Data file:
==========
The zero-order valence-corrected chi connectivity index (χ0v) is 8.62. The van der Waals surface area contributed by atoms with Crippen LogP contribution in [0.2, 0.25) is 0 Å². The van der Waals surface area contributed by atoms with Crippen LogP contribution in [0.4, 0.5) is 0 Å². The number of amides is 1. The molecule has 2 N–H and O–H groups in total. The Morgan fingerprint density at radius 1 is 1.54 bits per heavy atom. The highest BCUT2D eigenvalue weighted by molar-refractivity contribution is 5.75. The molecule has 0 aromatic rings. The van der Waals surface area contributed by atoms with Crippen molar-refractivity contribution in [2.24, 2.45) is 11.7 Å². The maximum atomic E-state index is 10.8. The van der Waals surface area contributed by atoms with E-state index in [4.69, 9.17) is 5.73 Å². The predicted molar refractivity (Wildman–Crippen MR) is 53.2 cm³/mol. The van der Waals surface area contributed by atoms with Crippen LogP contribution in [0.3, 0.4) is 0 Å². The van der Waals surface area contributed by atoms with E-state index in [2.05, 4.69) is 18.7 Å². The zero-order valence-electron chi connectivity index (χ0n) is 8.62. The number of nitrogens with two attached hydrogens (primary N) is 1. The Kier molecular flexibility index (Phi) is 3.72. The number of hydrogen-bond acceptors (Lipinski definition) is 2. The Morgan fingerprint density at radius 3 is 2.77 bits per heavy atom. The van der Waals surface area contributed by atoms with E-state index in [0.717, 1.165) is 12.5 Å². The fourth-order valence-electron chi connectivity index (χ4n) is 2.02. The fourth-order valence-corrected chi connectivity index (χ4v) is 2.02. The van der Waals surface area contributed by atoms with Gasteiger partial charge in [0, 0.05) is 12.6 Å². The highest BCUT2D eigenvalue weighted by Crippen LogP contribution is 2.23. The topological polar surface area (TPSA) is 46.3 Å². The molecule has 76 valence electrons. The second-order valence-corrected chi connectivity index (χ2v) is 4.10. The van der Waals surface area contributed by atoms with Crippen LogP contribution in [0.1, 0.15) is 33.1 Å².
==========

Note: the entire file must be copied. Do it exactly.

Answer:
The zero-order valence-corrected chi connectivity index (χ0v) is 8.62. The van der Waals surface area contributed by atoms with Crippen LogP contribution in [0.2, 0.25) is 0 Å². The van der Waals surface area contributed by atoms with Crippen LogP contribution in [0.4, 0.5) is 0 Å². The number of amides is 1. The molecule has 2 N–H and O–H groups in total. The Morgan fingerprint density at radius 1 is 1.54 bits per heavy atom. The highest BCUT2D eigenvalue weighted by molar-refractivity contribution is 5.75. The molecule has 0 aromatic rings. The van der Waals surface area contributed by atoms with Crippen molar-refractivity contribution in [2.24, 2.45) is 11.7 Å². The maximum atomic E-state index is 10.8. The van der Waals surface area contributed by atoms with E-state index in [4.69, 9.17) is 5.73 Å². The predicted molar refractivity (Wildman–Crippen MR) is 53.2 cm³/mol. The van der Waals surface area contributed by atoms with Crippen LogP contribution in [0.3, 0.4) is 0 Å². The van der Waals surface area contributed by atoms with E-state index in [2.05, 4.69) is 18.7 Å². The zero-order valence-electron chi connectivity index (χ0n) is 8.62. The number of nitrogens with two attached hydrogens (primary N) is 1. The Kier molecular flexibility index (Phi) is 3.72. The number of hydrogen-bond acceptors (Lipinski definition) is 2. The Morgan fingerprint density at radius 3 is 2.77 bits per heavy atom. The van der Waals surface area contributed by atoms with E-state index in [0.717, 1.165) is 12.5 Å². The fourth-order valence-electron chi connectivity index (χ4n) is 2.02. The fourth-order valence-corrected chi connectivity index (χ4v) is 2.02. The van der Waals surface area contributed by atoms with Gasteiger partial charge in [0, 0.05) is 12.6 Å². The highest BCUT2D eigenvalue weighted by Crippen LogP contribution is 2.23. The topological polar surface area (TPSA) is 46.3 Å². The molecule has 76 valence electrons. The second-order valence-corrected chi connectivity index (χ2v) is 4.10. The van der Waals surface area contributed by atoms with Crippen LogP contribution in [0.1, 0.15) is 33.1 Å².